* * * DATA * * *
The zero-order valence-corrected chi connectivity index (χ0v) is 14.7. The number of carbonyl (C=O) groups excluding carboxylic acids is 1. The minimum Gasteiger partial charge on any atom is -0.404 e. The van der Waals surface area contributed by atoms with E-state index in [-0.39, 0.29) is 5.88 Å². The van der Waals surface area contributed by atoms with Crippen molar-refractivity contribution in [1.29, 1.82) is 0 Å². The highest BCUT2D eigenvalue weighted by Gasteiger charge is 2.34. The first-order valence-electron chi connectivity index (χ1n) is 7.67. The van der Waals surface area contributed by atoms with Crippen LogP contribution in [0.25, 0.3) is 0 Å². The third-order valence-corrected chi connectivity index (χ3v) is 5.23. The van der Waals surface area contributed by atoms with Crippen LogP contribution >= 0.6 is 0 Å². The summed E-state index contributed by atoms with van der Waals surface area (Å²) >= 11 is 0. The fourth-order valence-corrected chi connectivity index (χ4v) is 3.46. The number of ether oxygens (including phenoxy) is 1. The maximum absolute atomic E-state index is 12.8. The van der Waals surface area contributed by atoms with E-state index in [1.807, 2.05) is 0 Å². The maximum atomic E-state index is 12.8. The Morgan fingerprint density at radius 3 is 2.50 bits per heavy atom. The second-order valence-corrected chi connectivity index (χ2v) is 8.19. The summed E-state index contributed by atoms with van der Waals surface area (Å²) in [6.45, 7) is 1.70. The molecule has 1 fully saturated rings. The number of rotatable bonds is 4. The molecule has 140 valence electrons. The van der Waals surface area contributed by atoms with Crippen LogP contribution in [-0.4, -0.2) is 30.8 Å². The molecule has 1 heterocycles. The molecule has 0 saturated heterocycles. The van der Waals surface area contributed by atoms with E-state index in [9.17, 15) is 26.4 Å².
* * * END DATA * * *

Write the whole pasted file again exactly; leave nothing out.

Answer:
The zero-order valence-corrected chi connectivity index (χ0v) is 14.7. The number of carbonyl (C=O) groups excluding carboxylic acids is 1. The minimum Gasteiger partial charge on any atom is -0.404 e. The van der Waals surface area contributed by atoms with E-state index in [-0.39, 0.29) is 5.88 Å². The van der Waals surface area contributed by atoms with Crippen molar-refractivity contribution in [1.29, 1.82) is 0 Å². The highest BCUT2D eigenvalue weighted by Gasteiger charge is 2.34. The first-order valence-electron chi connectivity index (χ1n) is 7.67. The van der Waals surface area contributed by atoms with Crippen LogP contribution in [0.25, 0.3) is 0 Å². The third-order valence-corrected chi connectivity index (χ3v) is 5.23. The van der Waals surface area contributed by atoms with Crippen LogP contribution >= 0.6 is 0 Å². The summed E-state index contributed by atoms with van der Waals surface area (Å²) >= 11 is 0. The fourth-order valence-corrected chi connectivity index (χ4v) is 3.46. The number of ether oxygens (including phenoxy) is 1. The maximum absolute atomic E-state index is 12.8. The van der Waals surface area contributed by atoms with E-state index in [1.807, 2.05) is 0 Å². The maximum atomic E-state index is 12.8. The Morgan fingerprint density at radius 3 is 2.50 bits per heavy atom. The second-order valence-corrected chi connectivity index (χ2v) is 8.19. The summed E-state index contributed by atoms with van der Waals surface area (Å²) in [6.45, 7) is 1.70. The molecule has 1 fully saturated rings. The number of rotatable bonds is 4. The molecule has 140 valence electrons. The van der Waals surface area contributed by atoms with Crippen LogP contribution in [-0.4, -0.2) is 30.8 Å². The molecule has 1 heterocycles. The molecule has 0 saturated heterocycles. The van der Waals surface area contributed by atoms with E-state index in [9.17, 15) is 26.4 Å².